What the heck is Transitional?
So if you're like us, you probably spend a decent amount of time on Houzz.com. You know, that nifty little website where you can look at houses and rooms of all different styles, but you don't feel pressured into making a mason jar candle or macramé wall hanging like you do on some other websites (cough Pinterest cough)? And when it comes to choosing which style of home to look at, you encounter the usual suspects – Industrial, Modern, Transitional, Rustic.... wait, what the heck is Transitional? This is what I asked myself when I first heard the word. It turns out that Transitional is actually my favorite style, but I never knew what to call it. All the others are obvious, right? Rustic means reclaimed wood, Industrial means exposed or metal, Modern means more glass and chrome than you know what to do with, but Transitional? It eluded me.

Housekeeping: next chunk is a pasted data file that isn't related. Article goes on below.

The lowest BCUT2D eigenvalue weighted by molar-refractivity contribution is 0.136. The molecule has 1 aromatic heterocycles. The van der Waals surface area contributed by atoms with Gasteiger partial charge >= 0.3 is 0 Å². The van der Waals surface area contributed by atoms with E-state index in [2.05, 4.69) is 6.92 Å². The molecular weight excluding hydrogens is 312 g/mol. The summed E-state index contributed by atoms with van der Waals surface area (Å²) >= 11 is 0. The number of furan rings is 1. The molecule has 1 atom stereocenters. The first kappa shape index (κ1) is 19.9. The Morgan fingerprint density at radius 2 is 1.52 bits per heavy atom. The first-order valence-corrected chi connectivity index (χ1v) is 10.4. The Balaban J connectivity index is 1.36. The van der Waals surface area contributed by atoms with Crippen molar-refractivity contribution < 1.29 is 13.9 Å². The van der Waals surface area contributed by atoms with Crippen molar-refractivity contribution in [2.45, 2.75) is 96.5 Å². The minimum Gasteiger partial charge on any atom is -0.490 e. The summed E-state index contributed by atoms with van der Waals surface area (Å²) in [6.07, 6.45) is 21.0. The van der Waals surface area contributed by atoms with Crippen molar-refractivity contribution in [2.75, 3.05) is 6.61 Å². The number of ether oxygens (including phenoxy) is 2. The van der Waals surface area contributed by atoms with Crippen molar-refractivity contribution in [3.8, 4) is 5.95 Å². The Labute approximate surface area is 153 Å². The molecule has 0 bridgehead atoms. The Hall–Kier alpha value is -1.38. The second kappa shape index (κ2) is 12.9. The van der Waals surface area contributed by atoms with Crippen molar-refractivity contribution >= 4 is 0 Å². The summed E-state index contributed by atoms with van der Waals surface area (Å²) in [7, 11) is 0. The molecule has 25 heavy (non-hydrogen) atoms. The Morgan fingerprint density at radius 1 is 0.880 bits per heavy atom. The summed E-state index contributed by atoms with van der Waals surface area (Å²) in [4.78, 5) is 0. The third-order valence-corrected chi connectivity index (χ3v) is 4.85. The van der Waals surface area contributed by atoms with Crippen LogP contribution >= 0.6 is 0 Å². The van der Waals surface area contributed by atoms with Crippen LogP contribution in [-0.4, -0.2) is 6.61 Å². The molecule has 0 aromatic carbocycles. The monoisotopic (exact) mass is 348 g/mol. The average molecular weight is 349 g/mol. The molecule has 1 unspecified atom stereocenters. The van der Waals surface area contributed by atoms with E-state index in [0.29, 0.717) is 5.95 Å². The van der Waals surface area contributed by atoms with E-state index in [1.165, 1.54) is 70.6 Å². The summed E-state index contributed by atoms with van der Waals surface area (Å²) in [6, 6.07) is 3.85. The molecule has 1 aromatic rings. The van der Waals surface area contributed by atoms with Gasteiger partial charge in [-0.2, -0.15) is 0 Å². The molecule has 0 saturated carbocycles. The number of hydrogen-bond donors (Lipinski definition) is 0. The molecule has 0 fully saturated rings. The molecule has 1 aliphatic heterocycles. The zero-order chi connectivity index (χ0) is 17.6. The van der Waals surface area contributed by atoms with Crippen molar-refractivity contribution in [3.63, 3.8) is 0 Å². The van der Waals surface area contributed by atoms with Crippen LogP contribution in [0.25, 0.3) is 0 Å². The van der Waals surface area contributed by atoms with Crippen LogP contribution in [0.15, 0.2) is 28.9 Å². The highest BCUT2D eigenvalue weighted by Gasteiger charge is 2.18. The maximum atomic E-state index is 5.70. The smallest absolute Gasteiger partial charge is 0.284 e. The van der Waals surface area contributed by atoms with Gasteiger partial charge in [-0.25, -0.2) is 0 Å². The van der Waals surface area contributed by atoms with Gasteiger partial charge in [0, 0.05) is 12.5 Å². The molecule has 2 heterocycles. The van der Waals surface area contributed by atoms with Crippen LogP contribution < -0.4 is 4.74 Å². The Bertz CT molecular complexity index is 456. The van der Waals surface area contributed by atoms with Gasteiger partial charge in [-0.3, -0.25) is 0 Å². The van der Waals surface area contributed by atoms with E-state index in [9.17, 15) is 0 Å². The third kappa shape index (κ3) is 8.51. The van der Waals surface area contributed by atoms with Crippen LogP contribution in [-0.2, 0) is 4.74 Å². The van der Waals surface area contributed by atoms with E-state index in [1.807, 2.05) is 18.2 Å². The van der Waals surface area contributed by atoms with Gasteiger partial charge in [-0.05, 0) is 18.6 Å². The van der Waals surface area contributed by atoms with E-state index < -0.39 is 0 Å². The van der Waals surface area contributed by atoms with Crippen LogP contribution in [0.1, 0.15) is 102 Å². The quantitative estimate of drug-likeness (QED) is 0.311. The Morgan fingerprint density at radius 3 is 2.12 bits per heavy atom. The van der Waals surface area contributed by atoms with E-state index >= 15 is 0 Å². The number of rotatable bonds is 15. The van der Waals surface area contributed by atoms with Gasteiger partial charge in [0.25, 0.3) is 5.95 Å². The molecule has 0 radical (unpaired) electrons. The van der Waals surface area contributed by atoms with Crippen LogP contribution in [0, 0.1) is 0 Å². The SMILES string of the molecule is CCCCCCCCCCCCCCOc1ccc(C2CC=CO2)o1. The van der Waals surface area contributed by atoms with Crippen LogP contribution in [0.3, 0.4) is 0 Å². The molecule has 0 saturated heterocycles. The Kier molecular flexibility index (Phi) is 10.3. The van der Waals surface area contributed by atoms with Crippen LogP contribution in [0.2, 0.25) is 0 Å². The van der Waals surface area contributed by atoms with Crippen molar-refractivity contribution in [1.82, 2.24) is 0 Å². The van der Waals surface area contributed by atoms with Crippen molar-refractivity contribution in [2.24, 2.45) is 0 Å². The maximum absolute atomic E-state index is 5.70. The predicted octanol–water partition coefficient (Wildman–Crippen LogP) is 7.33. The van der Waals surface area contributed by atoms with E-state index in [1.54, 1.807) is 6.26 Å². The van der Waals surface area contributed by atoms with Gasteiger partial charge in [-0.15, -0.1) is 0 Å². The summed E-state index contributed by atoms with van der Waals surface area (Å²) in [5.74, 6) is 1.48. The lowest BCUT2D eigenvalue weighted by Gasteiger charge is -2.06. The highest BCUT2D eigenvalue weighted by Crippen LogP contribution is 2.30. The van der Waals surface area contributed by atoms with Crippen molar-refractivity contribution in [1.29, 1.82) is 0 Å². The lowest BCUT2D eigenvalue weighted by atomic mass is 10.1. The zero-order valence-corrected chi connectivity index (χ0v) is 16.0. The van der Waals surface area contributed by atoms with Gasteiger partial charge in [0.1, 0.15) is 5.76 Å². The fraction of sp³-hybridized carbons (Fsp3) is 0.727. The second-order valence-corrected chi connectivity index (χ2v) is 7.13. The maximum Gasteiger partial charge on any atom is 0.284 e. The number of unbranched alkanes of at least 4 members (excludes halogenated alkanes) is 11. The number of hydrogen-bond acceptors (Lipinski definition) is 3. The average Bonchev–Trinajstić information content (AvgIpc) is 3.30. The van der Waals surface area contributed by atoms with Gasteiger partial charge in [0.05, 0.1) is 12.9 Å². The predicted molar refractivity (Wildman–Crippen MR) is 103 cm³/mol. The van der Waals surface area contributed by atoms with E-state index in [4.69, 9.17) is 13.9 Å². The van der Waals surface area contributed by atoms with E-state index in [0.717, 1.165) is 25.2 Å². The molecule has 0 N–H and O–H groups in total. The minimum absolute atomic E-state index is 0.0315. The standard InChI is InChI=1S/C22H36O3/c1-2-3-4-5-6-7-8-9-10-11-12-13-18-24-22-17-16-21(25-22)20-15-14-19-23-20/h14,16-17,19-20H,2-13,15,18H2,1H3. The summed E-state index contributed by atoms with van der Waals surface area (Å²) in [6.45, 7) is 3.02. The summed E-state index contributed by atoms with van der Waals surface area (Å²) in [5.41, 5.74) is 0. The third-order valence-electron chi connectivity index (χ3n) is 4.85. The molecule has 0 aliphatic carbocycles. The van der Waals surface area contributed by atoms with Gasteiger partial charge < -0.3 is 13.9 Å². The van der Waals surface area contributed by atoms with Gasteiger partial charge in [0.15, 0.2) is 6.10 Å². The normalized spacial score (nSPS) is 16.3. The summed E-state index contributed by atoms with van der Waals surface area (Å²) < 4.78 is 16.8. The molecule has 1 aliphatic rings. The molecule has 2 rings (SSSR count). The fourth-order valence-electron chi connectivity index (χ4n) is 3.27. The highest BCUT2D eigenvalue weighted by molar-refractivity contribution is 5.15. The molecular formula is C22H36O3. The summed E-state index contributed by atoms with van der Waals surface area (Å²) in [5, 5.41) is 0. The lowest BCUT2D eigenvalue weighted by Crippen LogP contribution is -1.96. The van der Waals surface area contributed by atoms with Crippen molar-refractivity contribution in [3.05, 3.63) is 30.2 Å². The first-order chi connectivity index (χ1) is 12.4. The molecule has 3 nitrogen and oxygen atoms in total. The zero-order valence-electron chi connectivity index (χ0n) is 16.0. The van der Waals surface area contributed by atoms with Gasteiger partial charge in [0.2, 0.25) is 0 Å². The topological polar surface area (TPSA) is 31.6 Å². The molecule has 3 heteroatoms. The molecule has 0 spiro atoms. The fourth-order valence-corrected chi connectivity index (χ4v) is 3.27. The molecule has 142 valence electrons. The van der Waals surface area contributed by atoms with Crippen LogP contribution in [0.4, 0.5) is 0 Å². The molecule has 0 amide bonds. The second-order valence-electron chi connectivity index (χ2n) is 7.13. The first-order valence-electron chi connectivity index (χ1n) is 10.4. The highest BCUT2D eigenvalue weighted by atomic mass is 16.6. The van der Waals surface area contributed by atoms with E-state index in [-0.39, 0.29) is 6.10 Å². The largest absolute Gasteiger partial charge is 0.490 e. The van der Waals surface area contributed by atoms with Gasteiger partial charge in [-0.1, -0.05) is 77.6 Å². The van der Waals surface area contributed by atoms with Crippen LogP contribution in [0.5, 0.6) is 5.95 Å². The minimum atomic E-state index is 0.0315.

“Ohhhh, so that's transitional!” I said to myself, when I finally looked at the Transitional category on Houzz. Are you having this reaction too? I'm going to lead myself to believe that I wasn't the only one in the dark on this.
So what exactly is Transitional? The way I see it, Transitional style encompasses all the classic and timeless elements of Traditional style: things that will be popular through time – subway tile, marble, good solid furniture and neutral colors – but mixes it with a more Contemporary flair. For example, Benjamin Moore's 'Revere Pewter' is having a big moment right now, and a lot of Transitional walls and cabinetry are being painted in this color. Transitional tries to mix in a variety of textures and materials, including glass, wood, marble, and stainless steel, but it does so in a clean and neutral-toned way, as opposed to, say, Eclectic, which incorporates several aspects of the color wheel and unexpected elements.
Transitional vs. Eclectic
In essence, Transitional is a little bit of everything: cozier than Modern, cleaner than Eclectic, and more adventurous than Traditional, with a little bit of Industrial thrown in for good measure - because who can turn down a big steel Wolf Viking range?